A retrospective of Japanese photographer Hiroshi Sugimoto has opened at London’s Hayward Gallery.
The exhibition showcases the artist’s works that draw inspiration from science. Examples include the series Conceptual Forms and Mathematical Models, in which Sugimoto photographs mathematical shapes. In Lightning Fields, he draws on the work of Michael Faraday and others, bringing a 400,000 volt Van de Graaff generator into his darkroom and using it to expose photosensitive film.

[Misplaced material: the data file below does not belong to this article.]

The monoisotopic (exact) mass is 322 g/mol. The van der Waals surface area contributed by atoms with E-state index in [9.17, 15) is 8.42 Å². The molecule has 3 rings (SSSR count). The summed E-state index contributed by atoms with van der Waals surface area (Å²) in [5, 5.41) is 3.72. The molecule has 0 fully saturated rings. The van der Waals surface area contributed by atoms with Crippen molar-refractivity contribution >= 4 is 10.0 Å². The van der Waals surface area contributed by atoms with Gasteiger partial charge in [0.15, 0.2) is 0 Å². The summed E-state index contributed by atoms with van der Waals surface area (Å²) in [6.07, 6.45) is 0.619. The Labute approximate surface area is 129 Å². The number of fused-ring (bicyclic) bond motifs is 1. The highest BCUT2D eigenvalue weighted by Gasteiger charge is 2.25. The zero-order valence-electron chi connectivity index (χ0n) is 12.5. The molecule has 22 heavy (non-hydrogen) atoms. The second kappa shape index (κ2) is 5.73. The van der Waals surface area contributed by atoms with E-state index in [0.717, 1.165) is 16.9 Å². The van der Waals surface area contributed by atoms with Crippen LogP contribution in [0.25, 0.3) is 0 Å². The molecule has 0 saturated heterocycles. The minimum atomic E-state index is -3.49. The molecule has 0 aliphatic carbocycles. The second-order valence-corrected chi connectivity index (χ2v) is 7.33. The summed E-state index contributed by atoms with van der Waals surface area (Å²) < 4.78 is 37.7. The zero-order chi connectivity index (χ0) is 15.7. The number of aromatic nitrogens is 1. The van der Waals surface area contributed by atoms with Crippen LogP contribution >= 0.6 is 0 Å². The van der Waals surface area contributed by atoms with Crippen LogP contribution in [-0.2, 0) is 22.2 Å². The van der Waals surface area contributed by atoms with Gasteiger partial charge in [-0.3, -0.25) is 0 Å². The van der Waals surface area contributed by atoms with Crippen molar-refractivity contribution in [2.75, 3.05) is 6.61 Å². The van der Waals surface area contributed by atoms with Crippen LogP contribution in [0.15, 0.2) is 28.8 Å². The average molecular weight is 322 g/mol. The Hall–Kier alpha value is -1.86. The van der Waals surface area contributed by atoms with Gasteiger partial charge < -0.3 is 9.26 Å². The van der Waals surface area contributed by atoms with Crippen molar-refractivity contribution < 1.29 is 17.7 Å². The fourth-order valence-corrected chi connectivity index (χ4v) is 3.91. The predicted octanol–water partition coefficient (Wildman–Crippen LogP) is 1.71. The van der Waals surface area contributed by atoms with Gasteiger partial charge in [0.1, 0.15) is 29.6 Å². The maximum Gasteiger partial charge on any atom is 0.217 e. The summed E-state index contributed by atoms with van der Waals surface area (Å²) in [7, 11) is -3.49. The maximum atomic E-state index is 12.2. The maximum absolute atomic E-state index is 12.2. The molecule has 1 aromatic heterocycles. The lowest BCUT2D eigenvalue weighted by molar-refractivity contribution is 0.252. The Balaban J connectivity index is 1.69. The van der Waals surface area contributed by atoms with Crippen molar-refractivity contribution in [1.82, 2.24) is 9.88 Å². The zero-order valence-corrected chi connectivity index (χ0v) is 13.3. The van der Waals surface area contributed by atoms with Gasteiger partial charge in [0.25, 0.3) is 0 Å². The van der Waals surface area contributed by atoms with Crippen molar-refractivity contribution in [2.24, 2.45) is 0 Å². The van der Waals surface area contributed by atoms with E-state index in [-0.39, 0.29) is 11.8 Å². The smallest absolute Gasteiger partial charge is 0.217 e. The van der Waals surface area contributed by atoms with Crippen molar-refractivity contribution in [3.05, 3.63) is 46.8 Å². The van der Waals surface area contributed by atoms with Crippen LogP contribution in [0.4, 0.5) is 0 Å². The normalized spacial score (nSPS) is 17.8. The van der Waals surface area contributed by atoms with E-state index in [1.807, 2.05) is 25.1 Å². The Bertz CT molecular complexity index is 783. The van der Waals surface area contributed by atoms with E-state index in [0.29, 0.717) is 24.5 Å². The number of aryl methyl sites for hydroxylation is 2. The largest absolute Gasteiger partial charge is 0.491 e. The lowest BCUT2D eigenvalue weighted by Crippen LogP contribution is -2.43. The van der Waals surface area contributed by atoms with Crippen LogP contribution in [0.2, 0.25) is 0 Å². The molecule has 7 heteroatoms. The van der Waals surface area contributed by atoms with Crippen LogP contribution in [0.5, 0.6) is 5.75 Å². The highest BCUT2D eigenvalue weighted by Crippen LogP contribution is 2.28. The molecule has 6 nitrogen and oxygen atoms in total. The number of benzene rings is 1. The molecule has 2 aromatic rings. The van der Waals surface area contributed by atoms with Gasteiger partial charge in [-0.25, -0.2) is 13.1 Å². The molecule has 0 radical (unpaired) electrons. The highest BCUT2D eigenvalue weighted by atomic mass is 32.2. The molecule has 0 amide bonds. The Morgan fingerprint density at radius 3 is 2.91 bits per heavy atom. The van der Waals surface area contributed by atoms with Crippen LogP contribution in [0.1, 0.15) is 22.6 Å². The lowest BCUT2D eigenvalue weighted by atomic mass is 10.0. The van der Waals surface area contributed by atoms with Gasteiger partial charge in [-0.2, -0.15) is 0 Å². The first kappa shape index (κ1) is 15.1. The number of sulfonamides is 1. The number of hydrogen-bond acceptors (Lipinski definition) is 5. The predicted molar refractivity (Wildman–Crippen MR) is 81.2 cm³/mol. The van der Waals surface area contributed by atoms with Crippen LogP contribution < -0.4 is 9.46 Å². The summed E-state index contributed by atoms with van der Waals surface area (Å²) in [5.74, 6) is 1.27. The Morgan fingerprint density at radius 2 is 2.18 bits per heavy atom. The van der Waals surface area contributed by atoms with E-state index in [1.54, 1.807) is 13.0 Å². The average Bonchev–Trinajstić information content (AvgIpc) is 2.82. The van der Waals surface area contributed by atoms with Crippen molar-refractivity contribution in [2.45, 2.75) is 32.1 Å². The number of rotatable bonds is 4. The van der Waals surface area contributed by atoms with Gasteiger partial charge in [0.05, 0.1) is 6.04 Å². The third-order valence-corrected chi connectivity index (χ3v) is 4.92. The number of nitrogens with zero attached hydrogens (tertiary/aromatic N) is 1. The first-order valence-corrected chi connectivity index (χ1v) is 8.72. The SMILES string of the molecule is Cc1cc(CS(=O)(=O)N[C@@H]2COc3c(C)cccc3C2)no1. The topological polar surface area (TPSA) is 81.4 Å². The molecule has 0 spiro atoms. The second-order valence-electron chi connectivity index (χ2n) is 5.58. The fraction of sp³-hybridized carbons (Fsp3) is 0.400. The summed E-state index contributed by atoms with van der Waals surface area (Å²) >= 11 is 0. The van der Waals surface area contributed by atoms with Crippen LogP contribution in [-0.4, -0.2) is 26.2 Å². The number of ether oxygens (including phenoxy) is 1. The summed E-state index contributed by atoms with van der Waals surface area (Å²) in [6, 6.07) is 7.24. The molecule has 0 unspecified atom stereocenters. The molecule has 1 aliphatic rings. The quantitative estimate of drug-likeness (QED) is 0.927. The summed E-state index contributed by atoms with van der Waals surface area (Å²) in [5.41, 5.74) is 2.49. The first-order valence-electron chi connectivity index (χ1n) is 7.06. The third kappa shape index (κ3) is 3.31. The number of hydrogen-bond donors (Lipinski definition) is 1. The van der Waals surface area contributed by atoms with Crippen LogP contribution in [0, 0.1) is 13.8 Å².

On show too is Sugimoto’s latest project, Opticks. Inspired by Issac Newton’s seminal work of the same name, Sugimoto built a prism to split sunlight into its constituent parts, photographing the results. The primary hues of red, blue and yellow are striking, yet subtle in tone, and in the bright, sunlit gallery, the images are a great way to contemplate physics, photography and the inquisitive scientific mind. “I’m just borrowing many, many important scientists’ experiences to be studied again and see where I can go,” says Sugimoto.
Time Machine is on show at Hayward Gallery, London, until 7 January 2024.